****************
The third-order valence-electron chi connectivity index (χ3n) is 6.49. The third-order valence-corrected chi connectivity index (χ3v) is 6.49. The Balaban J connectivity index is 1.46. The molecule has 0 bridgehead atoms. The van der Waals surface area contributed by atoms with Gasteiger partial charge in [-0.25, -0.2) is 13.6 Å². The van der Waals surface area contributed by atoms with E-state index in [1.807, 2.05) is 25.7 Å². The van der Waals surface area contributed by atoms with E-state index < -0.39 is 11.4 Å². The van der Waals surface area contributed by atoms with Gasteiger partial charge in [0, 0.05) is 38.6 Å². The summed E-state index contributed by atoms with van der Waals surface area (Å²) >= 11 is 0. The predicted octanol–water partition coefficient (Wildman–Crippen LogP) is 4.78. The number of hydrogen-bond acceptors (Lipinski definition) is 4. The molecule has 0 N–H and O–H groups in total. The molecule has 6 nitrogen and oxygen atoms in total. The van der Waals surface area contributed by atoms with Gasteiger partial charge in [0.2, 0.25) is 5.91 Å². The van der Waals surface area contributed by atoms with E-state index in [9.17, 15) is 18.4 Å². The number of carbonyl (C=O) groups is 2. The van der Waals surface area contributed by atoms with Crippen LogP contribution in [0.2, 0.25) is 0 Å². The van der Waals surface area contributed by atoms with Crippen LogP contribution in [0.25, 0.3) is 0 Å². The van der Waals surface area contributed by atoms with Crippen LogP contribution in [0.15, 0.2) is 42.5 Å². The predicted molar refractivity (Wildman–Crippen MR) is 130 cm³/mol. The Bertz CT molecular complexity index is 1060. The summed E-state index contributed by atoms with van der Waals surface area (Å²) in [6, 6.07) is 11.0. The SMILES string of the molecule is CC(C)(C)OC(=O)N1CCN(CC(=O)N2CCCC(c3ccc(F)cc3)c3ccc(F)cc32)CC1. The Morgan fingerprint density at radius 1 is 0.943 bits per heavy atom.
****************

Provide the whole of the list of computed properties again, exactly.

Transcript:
The third-order valence-electron chi connectivity index (χ3n) is 6.49. The third-order valence-corrected chi connectivity index (χ3v) is 6.49. The Balaban J connectivity index is 1.46. The molecule has 0 bridgehead atoms. The van der Waals surface area contributed by atoms with Gasteiger partial charge in [-0.25, -0.2) is 13.6 Å². The van der Waals surface area contributed by atoms with E-state index in [1.807, 2.05) is 25.7 Å². The van der Waals surface area contributed by atoms with E-state index < -0.39 is 11.4 Å². The van der Waals surface area contributed by atoms with Gasteiger partial charge in [0, 0.05) is 38.6 Å². The summed E-state index contributed by atoms with van der Waals surface area (Å²) >= 11 is 0. The predicted octanol–water partition coefficient (Wildman–Crippen LogP) is 4.78. The number of hydrogen-bond acceptors (Lipinski definition) is 4. The molecule has 0 N–H and O–H groups in total. The molecule has 6 nitrogen and oxygen atoms in total. The van der Waals surface area contributed by atoms with Gasteiger partial charge in [0.2, 0.25) is 5.91 Å². The van der Waals surface area contributed by atoms with E-state index in [9.17, 15) is 18.4 Å². The number of carbonyl (C=O) groups is 2. The van der Waals surface area contributed by atoms with Crippen LogP contribution in [0.2, 0.25) is 0 Å². The van der Waals surface area contributed by atoms with Crippen LogP contribution in [0.25, 0.3) is 0 Å². The van der Waals surface area contributed by atoms with Crippen LogP contribution in [0.15, 0.2) is 42.5 Å². The predicted molar refractivity (Wildman–Crippen MR) is 130 cm³/mol. The Bertz CT molecular complexity index is 1060. The summed E-state index contributed by atoms with van der Waals surface area (Å²) in [6, 6.07) is 11.0. The SMILES string of the molecule is CC(C)(C)OC(=O)N1CCN(CC(=O)N2CCCC(c3ccc(F)cc3)c3ccc(F)cc32)CC1. The Morgan fingerprint density at radius 1 is 0.943 bits per heavy atom.